From: PHMSA
To: NTSB
Date: 8/17/2016
Response: -From Marie Therese Dominguez, Administrator: PHMSA has identified the portions of its Training Program that would be affected by the training materials specified in P-1 S-1 0, P-15-12, and P-15-13 that are currently under development. PHMSA evaluated the impacted portions of its Training & Qualifications (TQ) Training Program and identified portions of the curriculum for improvement. Specifically, PHMSA reviewed the training materials in 1M-related comes, which include: • PHMSA-PL3267 - Fundamentals of Integri1y Management Course • PHMSA-PL 1297 - Gas Integrity Management (IM) Protocol Course • PHMSA-PL2294- Hazardous Liquid 1M Protocol Course • PHMSA-PL1245- Safety Evaluation of Distribution Integrity Management. Web-based training that supplements these course materials include: • WBT-PLIIPROC- Integrity Management Processes • WBT-PLIRA- Introduction to Risk Assessment Methods • WBT-PLlDIMP- Distribution Integrity Management. Improvements in the course materials are directed at facilitating a more effective verification of the technical validity of risk assessments that operators use. PHMSA TQ is reviewing all of its courses using a Critical Task Selection Board (CTSB) that meets and reviews each course. The purpose of each CTSB is to develop and validate individual and collective tasks required for job performance and critical tasks which inspectors must perform to successfully accomplish their duties. This process uses a Systems Approach to Training (SAT) and occurs in the middle of the "Analysis" phase of the instructional design model/process, ADDIE (Analysis, Design, Development, Implementation, Evaluation). Our focus within the Analysis phase is on task analysis, to develop a critical task list. Critical tasks are those that inspectors (the students) must perform to successfully accomplish their duties. The Critical Tasks identified become learning objectives which are the foundation of lesson plans. The goal of CTSB is to complete a Critical Task List and Individual Task Analysis Report to send to the TQ Director for approval. Once each Board reaches consensus, the Training and Development Division Team will plan the course design and then submit a course design document for the TQ Director approval. Course development/redevelopment does not take place until these steps are complete. The Training and Development Division's goal is to complete revised courseware one year from CTSB completion. The current schedule is for PHMSA TQ to complete the CTSB meetings for all courses addressing risk assessment by December 3 J, 2017, and the training materials identified for revision within the IM curriculum will be addressed during the course redevelopment activities to ensure risk assessment is clearly explained throughout the process. PHMSA TQ will post revised web-based training materials and course materials for students who have previously taken the courses to have available as continuing education.

From: NTSB
To: PHMSA
Date: 7/15/2015
Response: We note that, by May 31, 2016, you plan to evaluate existing risk assessment training, identify needed improvements, and develop a corrective action plan, as required, to facilitate more effective verification of the technical validity of risk assessments that operators use. Accordingly, Safety Recommendation P-15-11 is classified OPEN—ACCEPTABLE RESPONSE.

From: PHMSA
To: NTSB
Date: 5/12/2015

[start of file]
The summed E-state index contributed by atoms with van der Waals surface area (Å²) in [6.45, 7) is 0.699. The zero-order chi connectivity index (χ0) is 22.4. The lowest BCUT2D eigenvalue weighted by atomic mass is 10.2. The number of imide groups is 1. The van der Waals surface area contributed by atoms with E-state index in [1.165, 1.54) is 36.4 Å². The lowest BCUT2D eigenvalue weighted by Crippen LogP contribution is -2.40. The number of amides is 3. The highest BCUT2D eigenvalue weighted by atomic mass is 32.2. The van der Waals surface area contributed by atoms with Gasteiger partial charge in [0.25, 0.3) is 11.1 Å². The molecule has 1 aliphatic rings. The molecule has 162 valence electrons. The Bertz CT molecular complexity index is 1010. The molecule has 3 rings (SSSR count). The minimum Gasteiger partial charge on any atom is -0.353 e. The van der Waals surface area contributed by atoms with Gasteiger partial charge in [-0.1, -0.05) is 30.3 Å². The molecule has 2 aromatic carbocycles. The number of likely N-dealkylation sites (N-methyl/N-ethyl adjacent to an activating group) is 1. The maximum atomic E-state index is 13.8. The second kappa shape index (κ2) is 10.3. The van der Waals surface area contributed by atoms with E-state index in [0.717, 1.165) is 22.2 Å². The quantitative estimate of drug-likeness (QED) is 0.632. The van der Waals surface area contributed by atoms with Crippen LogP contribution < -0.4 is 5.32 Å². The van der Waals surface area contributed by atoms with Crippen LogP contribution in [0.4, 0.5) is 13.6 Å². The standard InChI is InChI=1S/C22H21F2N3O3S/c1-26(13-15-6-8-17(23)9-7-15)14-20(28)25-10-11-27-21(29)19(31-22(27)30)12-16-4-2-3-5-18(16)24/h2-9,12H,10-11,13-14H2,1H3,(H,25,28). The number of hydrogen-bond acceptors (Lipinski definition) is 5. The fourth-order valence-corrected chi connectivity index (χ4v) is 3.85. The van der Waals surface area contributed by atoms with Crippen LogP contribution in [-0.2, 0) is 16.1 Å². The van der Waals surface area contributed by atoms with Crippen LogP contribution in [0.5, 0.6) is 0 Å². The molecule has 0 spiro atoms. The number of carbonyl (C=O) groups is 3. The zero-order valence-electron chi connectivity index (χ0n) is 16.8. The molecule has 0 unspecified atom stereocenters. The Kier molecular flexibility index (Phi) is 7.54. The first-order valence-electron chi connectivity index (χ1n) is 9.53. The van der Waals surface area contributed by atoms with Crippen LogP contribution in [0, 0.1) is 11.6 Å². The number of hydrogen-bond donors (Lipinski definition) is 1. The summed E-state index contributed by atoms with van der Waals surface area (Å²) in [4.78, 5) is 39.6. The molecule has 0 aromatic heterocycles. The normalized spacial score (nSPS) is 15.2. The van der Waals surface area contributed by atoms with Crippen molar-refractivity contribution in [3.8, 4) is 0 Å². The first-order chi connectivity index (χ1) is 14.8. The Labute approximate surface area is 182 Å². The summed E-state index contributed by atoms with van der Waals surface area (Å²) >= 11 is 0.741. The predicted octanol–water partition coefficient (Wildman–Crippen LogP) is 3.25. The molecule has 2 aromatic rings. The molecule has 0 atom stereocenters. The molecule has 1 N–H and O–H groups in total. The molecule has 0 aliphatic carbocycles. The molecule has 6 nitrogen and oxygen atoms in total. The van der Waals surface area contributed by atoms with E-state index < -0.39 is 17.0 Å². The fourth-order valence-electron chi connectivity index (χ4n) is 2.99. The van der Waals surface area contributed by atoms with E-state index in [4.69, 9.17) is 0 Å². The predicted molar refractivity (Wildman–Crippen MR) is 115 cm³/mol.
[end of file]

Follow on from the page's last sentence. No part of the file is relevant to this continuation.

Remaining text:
Response: -From Timothy P. Butters, Deputy Administrator: The Pipeline and Hazardous Materials Safety Administration’s (PHMSA) mission is to protect people and the environment from the risks of hazardous materials transportation. We are committed to continual improvements to our oversight program to positively influence the safety performance of pipeline operators. PHMSA has a long history of cooperating and collaborating with the NTSB, and we take our responsibility to address all recommendations seriously. Integrity Management (IM) is a performance-based, process-oriented regulatory program developed by PHMSA in response to the Accountable Pipeline Safety and Partnership Act of 1996 (P.L. 104-304), the Pipeline Safety Improvement Act of 2002 (P.L. 107-355), and PHMSA’s oversight experience. Integrity management regulations supplement PHMSA’s prescriptive safety requirements and set systemic performance requirements for operators. IM is based on practices employed by many safety-oriented organizations, whereby safety is continually improved through an iterative process of collecting data, identifying and prioritizing risks, undertaking corrective actions, and assessing performance. We understand that successful implementation of performance-based systems for pipeline safety requires a significant operator commitment to the approach, a diverse set of skills possessed by the operator and regulator that extend beyond pipeline engineering, detailed information on pipeline system and operating conditions, and an understanding of the causes of incidents and near-incidents. For both operators and regulators, the heart of integrity management is to identify the most serious risks through an evaluation of system and incident data, to take data informed corrective action to address risk, and to evaluate program effectiveness and implement new measures based on ongoing assessments of the results. PHMSA is working to improve pipeline safety and the IM program through regulatory development and other means at our disposal. Our Notice of Proposed Rulemaking (NPRM) titled “Pipeline Safety: Gas Transmission,” updating gas transmission pipeline regulations, was recently sent to the Office of Management and Budget (OMB) for review. This NPRM will address many of the NTSB’s recommendations, and we expect it to help pipeline safety by both setting new requirements for operators to follow, and clarifying existing ones. PHMSA’s National Pipeline Mapping System (NPMS) Information Collection was published in the Federal Register on July 30, 2014. We expect the revised Information Collection to lead to improved positional accuracy and address the need for additional pipeline attribute information to support our internal risk models. We believe both of these efforts will be responsive to the NTSB recommendations made in their respective areas. In parallel with our rulemaking and information collection efforts, PHMSA utilizes a variety of non-regulatory approaches to improve pipeline safety and communications. Our public awareness, emergency response training, research and development (R&D), technical workshops, and enforcement programs have helped to advance pipeline safety. For example, since February 2014, PHMSA has conducted seven workshops and public meetings on technical topics such as R&D, cracking, class location, Safety Management Systems, and the National Pipeline Mapping System. PHMSA is also planning a risk-modelling workshop for the summer of 2015 to address the need for operators to move to more sophisticated risk models. Finally, pipeline operators, as owners of the pipeline infrastructure, are required to know and understand their pipeline system operating environments. PHMSA challenges operators to focus on performance and aim beyond the minimum compliance standards established through pipeline safety regulations, to ensure the safety of the public that lives and works around pipelines. Concur. PHMSA will evaluate existing risk assessment training, identify needed improvements, and develop a corrective action plan, as required, by May 31, 2016, to facilitate more effective verification of the technical validity of risk assessments that operators use.